“His skill with a ball remained with him until very recently. We remember a game of non-stop cricket with fellow holiday-makers just a few years ago. No-one could get Dad out, until he began hitting the ball intentionally high into the air.
“Then, while Dad was fielding, he seemed completely absorbed in extracting his Parkinson’s pill from his pocket. But he surprised everyone when he reached out with his left hand and caught a ball heading for the boundary at high speed.
“One of the teenagers we were playing with said ‘I don’t know what’s in those pills you are taking, but I wouldn’t mind some!’
“Growing up with our Dad was exciting. He always had time for trips out. We enjoyed skiing holidays and went travelling across Europe (back in the 1970s that was a real adventure). Most importantly, whatever we did, it was great fun.
“Playing games was thrilling with Dad. Our cousins remember him as a champion Mousie-Mousie player. There was a terrifying tag game called Wolfie Wolfie, usually played on darkening summer evenings. Children clamoured for ‘Uncle Ray’ to play this when they visited.
“Once, he and our uncle Alan played cricket with us, which involved hitting the ball right over the roof of our house, from the front to the back garden.
“He needed no persuading to play cards, Monopoly or Ludo with his grandchildren. Mind you, he never let them win if he could help it!
“Family outings often involved long walks and he enticed us to keep going by saying there might be an ice cream van round the next bend. Often it had long departed by the time we had got to the destination, though.”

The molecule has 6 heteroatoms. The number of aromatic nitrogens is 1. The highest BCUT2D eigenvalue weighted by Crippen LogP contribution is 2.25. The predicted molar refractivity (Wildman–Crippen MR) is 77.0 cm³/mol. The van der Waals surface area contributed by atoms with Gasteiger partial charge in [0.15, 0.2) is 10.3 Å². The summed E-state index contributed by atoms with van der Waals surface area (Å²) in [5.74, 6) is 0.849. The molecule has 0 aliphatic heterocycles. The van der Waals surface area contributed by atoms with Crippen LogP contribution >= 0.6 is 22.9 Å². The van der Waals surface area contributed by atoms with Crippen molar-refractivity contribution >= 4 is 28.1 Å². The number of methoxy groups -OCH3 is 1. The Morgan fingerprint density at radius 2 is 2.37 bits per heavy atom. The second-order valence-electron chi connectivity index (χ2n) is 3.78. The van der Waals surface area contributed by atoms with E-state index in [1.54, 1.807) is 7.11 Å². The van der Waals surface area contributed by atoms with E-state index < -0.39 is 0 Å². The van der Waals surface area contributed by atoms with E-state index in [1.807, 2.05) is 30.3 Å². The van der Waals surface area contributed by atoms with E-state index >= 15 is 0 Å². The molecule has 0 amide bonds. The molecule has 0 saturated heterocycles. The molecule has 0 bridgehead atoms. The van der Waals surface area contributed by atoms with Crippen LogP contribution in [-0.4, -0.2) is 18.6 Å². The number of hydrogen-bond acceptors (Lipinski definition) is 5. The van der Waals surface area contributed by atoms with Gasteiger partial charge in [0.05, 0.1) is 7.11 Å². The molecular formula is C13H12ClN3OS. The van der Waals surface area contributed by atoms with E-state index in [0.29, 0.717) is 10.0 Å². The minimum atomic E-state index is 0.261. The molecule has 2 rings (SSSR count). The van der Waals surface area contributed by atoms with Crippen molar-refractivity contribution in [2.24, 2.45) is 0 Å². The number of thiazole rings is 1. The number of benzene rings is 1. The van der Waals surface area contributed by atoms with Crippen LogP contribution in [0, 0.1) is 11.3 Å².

Patient, honest, loving
After retiring from his Ofsted work in 2010 Ray was proud to be a member of the Rotary Club of Truro and believed passionately in the charitable causes Rotary supports. He was also a member of the Probus Club and a local bridge club.
“When he moved to Cornwall, he became a committed football referee and played a mean game of snooker and table tennis,” says Maureen. “He loved his home county of Norfolk and was an avid lifelong supporter of Norwich City.
“His strength of character really shone through in his later years. He developed Parkinson’s and even went to Bristol for a very risky operation: deep brain stimulation.
“He never complained about his illness, and kept on struggling to be active and live life to the full, even when this was very difficult.”
Ray died peacefully at the Royal Cornwall Hospital, aged 77. Kenwyn Church was packed for his funeral service, and donations to Parkinson’s UK so far total more than £2,300.
Ray’s daughters say: “We remember a wonderful family man who loved our Mum, and us, without reservation. He shared this same love with his grandchildren.
“He supported us, challenged us when we needed it, and shared in our achievements and disappointments. He was always the same: patient, honest, loving, compassionate, entirely trustworthy and with a deep integrity.”